October 29, 2007

Vatican Information Service Bulletin

The following, in it's entirety, is a copyrighted transcript of the Vatican Information Service.

SUMMARY: OCTOBER 27 - 29


ECUADOR: NEW CONSTITUTION AND RELIGIOUS FREEDOM

VATICAN CITY, OCT 27, 2007 (VIS) - Today in the Vatican, Benedict XVI received the Letters of Credence of Fausto Cordovez Chiriboga, the new ambassador of the Republic of Ecuador to the Holy See.

  At the beginning of his talk, the Pope dwelt upon the heritage which, "handed down over the centuries" through "various forms of popular piety and art, and along with civic and social values, forms part of Ecuador's identity as a nation."

  After remarking how "new scenarios of freedom and hope," are "often overturned by unstable political situations and as a consequence of weak social structures," the Holy Father affirmed "the urgent necessity to work towards building an internal and international order that promotes peaceful coexistence, cooperation and respect for human rights, and the recognition, above all, of the central position of the individual and his inviolable dignity."

  Faced with the fact that "many Ecuadorians emigrate to other countries in difficult circumstances, seeking a better future for themselves and their families," it must not be forgotten, said the Pope, "that love - caritas - will always be necessary even in the fairest of societies. No State order, however just it may be, can render superfluous the service of love. ... Indeed it is charity, the generous giving of self to others, that has generated and continues to generate those activities of education, assistance, promotion and development which so honor the Church and Ecuadorian society."

  "Through her pastoral ministry the Catholic Church ... makes an important contribution to the overall good of the country," said the Holy Father. "Hence the need to promote and strengthen the margin of freedom which she is recognized as having in the law and constitution of Ecuador. Hence also, it is to be hoped that the new constitution will provide ample guarantees for the religious freedom of the Ecuadorian people, so that the nation may have a legal framework which ... conforms to its context and to international agreements."

  The Pope emphasized that "the Church's freedom of action, apart from being an alienable right, is a primordial condition for her to carry out her mission among people, sometimes in difficult circumstances. For this reason," he went on quoting his own Encyclical "Deus caritas est," "we do not need a State which regulates and controls everything, but a State which, in accordance with the principle of subsidiarity, generously acknowledges and supports initiatives arising from the different social forces and combines spontaneity with closeness to those in need.

  "There can, indeed, be no other aspiration for a democratic government committed to fomenting a culture of respect and equality before the law, and to the exemplary exercise of an authority which aims to serve all its people. Hence, the government of Ecuador has expressed its firm will to make a priority of tending to the most needy, drawing inspiration from the Church's social doctrine."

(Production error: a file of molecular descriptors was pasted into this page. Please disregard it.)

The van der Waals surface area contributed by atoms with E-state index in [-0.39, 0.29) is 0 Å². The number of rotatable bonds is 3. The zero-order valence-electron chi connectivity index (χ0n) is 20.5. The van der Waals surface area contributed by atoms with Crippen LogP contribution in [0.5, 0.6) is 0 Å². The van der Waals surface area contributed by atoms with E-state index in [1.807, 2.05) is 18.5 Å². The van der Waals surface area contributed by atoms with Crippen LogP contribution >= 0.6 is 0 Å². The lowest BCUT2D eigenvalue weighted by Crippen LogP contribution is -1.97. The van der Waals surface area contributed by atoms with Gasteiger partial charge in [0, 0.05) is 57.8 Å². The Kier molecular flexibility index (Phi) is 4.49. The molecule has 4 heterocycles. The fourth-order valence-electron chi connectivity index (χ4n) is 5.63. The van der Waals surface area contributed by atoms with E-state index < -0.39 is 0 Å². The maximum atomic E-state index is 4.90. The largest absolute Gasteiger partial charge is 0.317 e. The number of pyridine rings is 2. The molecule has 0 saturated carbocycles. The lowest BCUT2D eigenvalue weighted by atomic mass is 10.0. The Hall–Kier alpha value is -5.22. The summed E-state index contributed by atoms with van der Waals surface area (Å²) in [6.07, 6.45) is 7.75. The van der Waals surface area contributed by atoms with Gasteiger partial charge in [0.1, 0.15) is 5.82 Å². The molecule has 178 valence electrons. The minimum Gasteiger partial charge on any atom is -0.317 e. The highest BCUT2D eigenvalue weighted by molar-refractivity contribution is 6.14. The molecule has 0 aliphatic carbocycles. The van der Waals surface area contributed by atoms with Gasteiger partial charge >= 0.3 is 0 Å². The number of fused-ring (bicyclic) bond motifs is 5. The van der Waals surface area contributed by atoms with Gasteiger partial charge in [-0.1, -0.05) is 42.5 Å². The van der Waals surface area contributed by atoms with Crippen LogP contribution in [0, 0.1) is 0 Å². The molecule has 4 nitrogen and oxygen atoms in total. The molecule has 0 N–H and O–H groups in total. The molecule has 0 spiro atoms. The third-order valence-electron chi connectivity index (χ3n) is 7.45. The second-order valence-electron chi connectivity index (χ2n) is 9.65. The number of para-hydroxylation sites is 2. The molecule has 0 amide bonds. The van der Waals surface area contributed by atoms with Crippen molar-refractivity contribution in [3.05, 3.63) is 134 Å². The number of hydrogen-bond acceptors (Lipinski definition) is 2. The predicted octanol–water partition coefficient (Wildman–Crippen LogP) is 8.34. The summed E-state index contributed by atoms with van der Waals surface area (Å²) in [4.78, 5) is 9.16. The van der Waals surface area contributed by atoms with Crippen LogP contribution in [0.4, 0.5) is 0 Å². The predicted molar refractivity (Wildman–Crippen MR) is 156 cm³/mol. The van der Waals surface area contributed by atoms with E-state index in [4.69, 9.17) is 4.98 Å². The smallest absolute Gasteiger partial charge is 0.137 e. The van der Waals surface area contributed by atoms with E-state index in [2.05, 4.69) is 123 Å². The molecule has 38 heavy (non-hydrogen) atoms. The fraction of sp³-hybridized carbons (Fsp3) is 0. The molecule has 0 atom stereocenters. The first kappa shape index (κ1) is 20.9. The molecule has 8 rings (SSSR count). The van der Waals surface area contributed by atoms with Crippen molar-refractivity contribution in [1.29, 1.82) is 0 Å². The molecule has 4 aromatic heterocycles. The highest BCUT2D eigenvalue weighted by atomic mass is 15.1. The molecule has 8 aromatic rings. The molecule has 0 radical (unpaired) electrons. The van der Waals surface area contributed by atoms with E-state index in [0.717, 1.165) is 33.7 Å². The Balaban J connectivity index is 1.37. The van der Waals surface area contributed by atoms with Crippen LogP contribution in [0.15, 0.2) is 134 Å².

The Holy Father concluded by expressing the hope that Ecuador's "citizens may enjoy all their rights, together with their corresponding obligations, achieving better living conditions and easier access to a proper home and to a job, to education and healthcare, in full respect for life from conception to natural end."

 

POPE WRITES TO NEW DIRECTOR OF L'OSSERVATORE ROMANO

VATICAN CITY, OCT 27, 2007 (VIS) - Benedict XVI has written a Letter to Giovanni Maria Vian for the occasion of his appointment as director of "L'Osservatore Romano," a role, the Pope writes, "of great responsibility because of the particular nature of the Vatican newspaper."

  The Pope praises the new director's "profound cultural formation as a historian of Christianity" and his "knowledge of the history of the modern papacy." Since the year 1861, the Holy Father notes, L'Osservatore Romano "has made known the teachings of the Roman Pontiffs and the contributions of their closest collaborators concerning the crucial problems humanity encounters on its journey."

  Benedict XVI then traces a brief history of the "newspaper of the Popes," recalling "the decision to remain impartial, which characterized the information given by the Vatican daily during the First World War," and the fact that during the Second World War L'Osservatore Romano saw its prestige and circulation grow "thanks also to the opportunity the newspaper had to draw from sources of information which, at the time, only the independence of the Vatican could guarantee."

  Throughout the 20th century the publication of various language editions ensured the newspaper "had a truly international circulation" and gave it "a world dimension which ... is extremely important in truly expressing the reality of the Universal Church and the communion of all the local Churches, ... in a context of sincere friendship towards the women and men of our time.

  "Seeking and creating opportunities for encounter," the Pope adds, "L'Osservatore Romano will be able to serve the Holy See ever more effectively, demonstrating the fecundity of the meeting between faith and reason, thanks to which cordial collaboration between believers and non-believers becomes possible."

  The newspaper's fundamental task, the Holy Father concludes, "obviously remains that of favoring, in the cultures of our time, a trusting and at the same time profoundly reasonable openness to the Transcendent, upon which, in the final instance, rests respect for the dignity and the authentic freedom of each human being."